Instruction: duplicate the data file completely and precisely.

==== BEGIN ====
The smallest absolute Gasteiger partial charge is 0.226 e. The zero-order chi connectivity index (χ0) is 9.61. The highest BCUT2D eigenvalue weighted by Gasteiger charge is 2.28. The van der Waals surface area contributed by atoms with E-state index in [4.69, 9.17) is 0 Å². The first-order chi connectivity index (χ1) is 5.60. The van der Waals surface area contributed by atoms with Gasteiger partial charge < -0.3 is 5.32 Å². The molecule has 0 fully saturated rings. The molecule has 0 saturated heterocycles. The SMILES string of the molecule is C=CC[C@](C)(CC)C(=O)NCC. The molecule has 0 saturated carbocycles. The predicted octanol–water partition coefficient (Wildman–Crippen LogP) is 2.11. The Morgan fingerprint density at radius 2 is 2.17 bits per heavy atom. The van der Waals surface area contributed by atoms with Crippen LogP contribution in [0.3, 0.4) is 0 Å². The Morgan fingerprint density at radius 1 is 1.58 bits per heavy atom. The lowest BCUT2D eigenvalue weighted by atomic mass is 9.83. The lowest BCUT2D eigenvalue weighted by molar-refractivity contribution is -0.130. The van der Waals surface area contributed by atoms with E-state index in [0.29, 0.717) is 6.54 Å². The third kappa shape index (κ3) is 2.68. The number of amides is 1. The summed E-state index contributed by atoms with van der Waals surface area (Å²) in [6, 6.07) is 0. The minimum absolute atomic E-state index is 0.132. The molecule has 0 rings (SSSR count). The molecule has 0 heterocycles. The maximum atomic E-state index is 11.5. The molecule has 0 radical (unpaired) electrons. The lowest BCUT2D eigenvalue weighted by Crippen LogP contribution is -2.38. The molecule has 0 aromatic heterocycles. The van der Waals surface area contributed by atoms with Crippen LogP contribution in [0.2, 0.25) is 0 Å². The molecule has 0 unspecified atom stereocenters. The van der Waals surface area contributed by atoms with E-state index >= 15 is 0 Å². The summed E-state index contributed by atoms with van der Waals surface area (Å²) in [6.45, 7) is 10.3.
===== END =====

The smallest absolute Gasteiger partial charge is 0.226 e. The zero-order chi connectivity index (χ0) is 9.61. The highest BCUT2D eigenvalue weighted by Gasteiger charge is 2.28. The van der Waals surface area contributed by atoms with E-state index in [4.69, 9.17) is 0 Å². The first-order chi connectivity index (χ1) is 5.60. The van der Waals surface area contributed by atoms with Gasteiger partial charge < -0.3 is 5.32 Å². The molecule has 0 fully saturated rings. The molecule has 0 saturated heterocycles. The SMILES string of the molecule is C=CC[C@](C)(CC)C(=O)NCC. The molecule has 0 saturated carbocycles. The predicted octanol–water partition coefficient (Wildman–Crippen LogP) is 2.11. The Morgan fingerprint density at radius 2 is 2.17 bits per heavy atom. The van der Waals surface area contributed by atoms with Crippen LogP contribution in [0.3, 0.4) is 0 Å². The Morgan fingerprint density at radius 1 is 1.58 bits per heavy atom. The lowest BCUT2D eigenvalue weighted by atomic mass is 9.83. The lowest BCUT2D eigenvalue weighted by molar-refractivity contribution is -0.130. The van der Waals surface area contributed by atoms with E-state index in [0.29, 0.717) is 6.54 Å². The third kappa shape index (κ3) is 2.68. The number of amides is 1. The summed E-state index contributed by atoms with van der Waals surface area (Å²) in [6, 6.07) is 0. The minimum absolute atomic E-state index is 0.132. The molecule has 0 rings (SSSR count). The molecule has 0 heterocycles. The maximum atomic E-state index is 11.5. The molecule has 0 radical (unpaired) electrons. The lowest BCUT2D eigenvalue weighted by Crippen LogP contribution is -2.38. The molecule has 0 aromatic heterocycles. The van der Waals surface area contributed by atoms with Crippen LogP contribution in [0.2, 0.25) is 0 Å². The molecule has 0 unspecified atom stereocenters. The van der Waals surface area contributed by atoms with E-state index >= 15 is 0 Å². The summed E-state index contributed by atoms with van der Waals surface area (Å²) in [6.45, 7) is 10.3.